Baked Spanish Tortilla, an experiment

I was given a bunch of fresh squash and zucchini the other day. Living in an apartment, it’s very nice knowing people who have gardens and small appetites. Lucky me!


For a long time, I always made basically the same thing with squash and zucchini–a delicious stewed concoction with tomatoes that could go well with pasta or in lasagna–but this time I wanted to do something different. I’d also been craving a quiche or something eggy, so one fateful night, I decided to embark on a Spanish tortilla. The first night I had a Spanish tortilla was very eventful for me. It was the first night I found out that beer could taste good and it was my first college party, so this dish has an interesting place in my brain/heart.

Before I’d only had it with onion, potato, and egg, but I thought the squash and zucchini double whammy would work out well. I recently bought pounds and pounds of potatoes and have a ridiculous amount of good olive oil (thanks mom!), so I went to town.



Since I don’t have a very good skillet for a traditional Spanish tortilla, I decided to try baking it, which thankfully, turned out very well.



Baked Spanish Tortilla!

Garlic, Salt, Pepper
3-4 medium golden potatoes
4-5 squash and/or zucchini
I think I used around 8 eggs?
And probably about 1/4 cup olive oil (that’s why it’s important to have one that you think tastes good)

1. Preheat oven to 375
2. Slice the garlic (of course), potatoes, zucchini, and squash (and onion if you remember) into thin slices of equal thickness. Mine were about 1/4 inch.
3. Oil the bottom of a 9 x 13 and begin layering the potatoes and squash/zuchs, starting with potatoes on bottom. Add a little Salt/Pepper/Garlic/Olive oil at each layer.
4. Crack some eggs into a separate bowl and whisk, then pour over pan. You want it to fill to only about half full. I started with only a few but kept adding more until it reached the level. (My pan isn’t 9 x 13, it’s something weird like 10 3/8 x 14 1/4, so I needed about 8 eggs, but you might need a different amount)
5. Cover pan with foil and bake for 45 minutes.
6. Check on it–test fluffiness of eggs. It might need 15 more minutes without the foil.

Hazelnut oil and lemon cake

So I’ve been in a super cake mood since the other day when Mom told me it was National Chocolate Cake Day. I haven’t checked to see if that’s a real thing, but it did prompt me to make this cake and it was bitchin’ sweet, so last night we made another. Last night’s was totally different though–it was lemon and hazelnut and very fluffy instead of chocolate.

Last night’s cake was super good. Normally when I make cake, I end up giving all but three bites of it away because it’s huge and I’m done with it. But I’m totally hoarding this one. None for you! So now you have to make one and here’s the recipe.

3/4 cup hazelnut oil
1 lemon (for zest and juice)
1 cup cake flour (it totally makes a difference–I used to be a nonbeliever, so believe me now)
5 eggs, separated into 5 yolks and 4 whites
3/4 cup sugar, divided1/2 tsp salt

I baked this in a 9 x 13 pan but I bet it would work in a 9 or 10 inch circular one if you prefer.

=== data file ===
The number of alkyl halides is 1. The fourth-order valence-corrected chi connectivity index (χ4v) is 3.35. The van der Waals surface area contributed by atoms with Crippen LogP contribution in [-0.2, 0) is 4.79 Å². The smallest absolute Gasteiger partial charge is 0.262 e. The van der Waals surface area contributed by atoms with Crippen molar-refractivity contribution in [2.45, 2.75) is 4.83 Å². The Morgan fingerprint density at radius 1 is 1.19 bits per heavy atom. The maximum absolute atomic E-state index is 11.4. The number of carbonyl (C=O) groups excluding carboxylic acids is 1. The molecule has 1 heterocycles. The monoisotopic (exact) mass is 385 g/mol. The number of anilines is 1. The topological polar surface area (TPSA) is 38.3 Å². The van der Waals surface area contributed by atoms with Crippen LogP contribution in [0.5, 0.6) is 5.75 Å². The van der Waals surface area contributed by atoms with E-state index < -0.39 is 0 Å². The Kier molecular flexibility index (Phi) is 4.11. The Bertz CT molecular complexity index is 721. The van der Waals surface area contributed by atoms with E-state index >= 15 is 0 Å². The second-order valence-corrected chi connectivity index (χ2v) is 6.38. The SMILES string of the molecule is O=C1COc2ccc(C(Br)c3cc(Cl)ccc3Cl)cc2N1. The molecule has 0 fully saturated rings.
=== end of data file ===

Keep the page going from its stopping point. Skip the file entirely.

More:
The oven needs to preheat to 350, do this when you like.

Hazelnut oil is really cool. It’s got this smoky flavor that probably came from roasting the nuts and is really nice. We’ve used it in salad dressings a couple of times, but this is the first thing we’ve done which requires a lot of it.

Whisk together the 1 cup flour and 1 1/2 tsp lemon zest in a bowl you can easily pour from, then set aside.

In another bowl, beat together the 5 yolks and 1/2 cup sugar on high for about three minutes, until the texture is totally different–thick and pale.


After that, lower the speed to medium and add the hazlenut oil. Mmm hazlenut oil. As well as 1 1/2 tbs lemon juice. Mix enough to combine. Then add in the flour/lemon zest and mix in gently (ie, not with the mixer, use a wooden spoon or spatula).

In an entirely new bowl, combine the 4 egg whites and 1/2 tsp salt then beat at med or med-high until foamy. Once you’ve achieved this, start adding 1/4 cup sugar a little bit at a time, while still mixing. Once all the sugar is in, continue until you are able to form soft peaks.

Now comes the delicate part. The foamy egg whites will help lighten the cake. Sounds awesome, yeah?! Well the yolks and flour are going to do their best to eff you over, so what you’ve got to do is fold them together. First, take about 1/3 of the egg whites and put them in the same bowl as the yolks and, using a spatula, fold them together. This is different from normal mixing in that you’re trying to maintain the airiness of the whites so you literally fold layers of pre-cake on top of each other until the batter seems homogenous. After the first third is combined, go ahead and fold the rest in.

Once this has been completed, pour the batter into your baking pan of choice and tap it against the counter to remove obstinate, excessive bubbles. This will ensure a uniformly delicious cake, with no dissapointing holey pieces.

Then bake this glory for 30-45 minutes, depending on your pan, until the poke test is successful.

Once this cools, I’m sure you will find yourself in a paradise of refreshing smokey, nutty, lemon and fluff, just like I did. It was quite disorienting. So much so, in fact, that I found myself unable to take a picture of the completed cake without at least a few pieces missing.

Grandma’s Cornbread

This is a recipe I’ve been in love with for years and last night was the first time I made it. It came out so good! The recipe is simple enough, but I think there’s a key secret ingredient I’m not going to reveal at this point, but I’ll let you get close.